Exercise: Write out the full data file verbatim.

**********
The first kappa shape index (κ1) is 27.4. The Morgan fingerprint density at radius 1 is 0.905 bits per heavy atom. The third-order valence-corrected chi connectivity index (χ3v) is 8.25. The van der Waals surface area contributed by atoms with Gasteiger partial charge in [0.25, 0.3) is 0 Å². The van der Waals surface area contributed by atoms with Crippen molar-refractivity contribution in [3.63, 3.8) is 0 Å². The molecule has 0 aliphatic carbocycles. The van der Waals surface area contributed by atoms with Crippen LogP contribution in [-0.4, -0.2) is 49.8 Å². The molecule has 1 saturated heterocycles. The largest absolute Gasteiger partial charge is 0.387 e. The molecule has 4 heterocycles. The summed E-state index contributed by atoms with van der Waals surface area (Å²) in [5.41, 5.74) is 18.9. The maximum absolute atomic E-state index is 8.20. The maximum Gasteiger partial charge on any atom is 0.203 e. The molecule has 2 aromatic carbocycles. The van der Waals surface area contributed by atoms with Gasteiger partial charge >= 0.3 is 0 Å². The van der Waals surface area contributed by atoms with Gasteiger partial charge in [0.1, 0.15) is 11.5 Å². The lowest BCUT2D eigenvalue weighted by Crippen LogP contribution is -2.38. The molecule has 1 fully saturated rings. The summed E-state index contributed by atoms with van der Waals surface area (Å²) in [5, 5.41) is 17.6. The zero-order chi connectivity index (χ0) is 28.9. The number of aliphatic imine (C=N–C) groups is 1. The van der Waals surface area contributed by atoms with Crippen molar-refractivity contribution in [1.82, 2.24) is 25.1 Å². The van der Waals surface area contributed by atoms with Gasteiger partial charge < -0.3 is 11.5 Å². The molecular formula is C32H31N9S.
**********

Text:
The first kappa shape index (κ1) is 27.4. The Morgan fingerprint density at radius 1 is 0.905 bits per heavy atom. The third-order valence-corrected chi connectivity index (χ3v) is 8.25. The van der Waals surface area contributed by atoms with Gasteiger partial charge in [0.25, 0.3) is 0 Å². The van der Waals surface area contributed by atoms with Crippen molar-refractivity contribution in [3.63, 3.8) is 0 Å². The molecule has 0 aliphatic carbocycles. The van der Waals surface area contributed by atoms with Crippen LogP contribution in [-0.4, -0.2) is 49.8 Å². The molecule has 1 saturated heterocycles. The largest absolute Gasteiger partial charge is 0.387 e. The molecule has 4 heterocycles. The summed E-state index contributed by atoms with van der Waals surface area (Å²) in [5.41, 5.74) is 18.9. The maximum absolute atomic E-state index is 8.20. The maximum Gasteiger partial charge on any atom is 0.203 e. The molecule has 2 aromatic carbocycles. The van der Waals surface area contributed by atoms with Gasteiger partial charge >= 0.3 is 0 Å². The van der Waals surface area contributed by atoms with Gasteiger partial charge in [0.1, 0.15) is 11.5 Å². The lowest BCUT2D eigenvalue weighted by Crippen LogP contribution is -2.38. The molecule has 1 fully saturated rings. The summed E-state index contributed by atoms with van der Waals surface area (Å²) in [5, 5.41) is 17.6. The zero-order chi connectivity index (χ0) is 28.9. The number of aliphatic imine (C=N–C) groups is 1. The van der Waals surface area contributed by atoms with Crippen molar-refractivity contribution in [1.82, 2.24) is 25.1 Å². The van der Waals surface area contributed by atoms with Gasteiger partial charge < -0.3 is 11.5 Å². The molecular formula is C32H31N9S.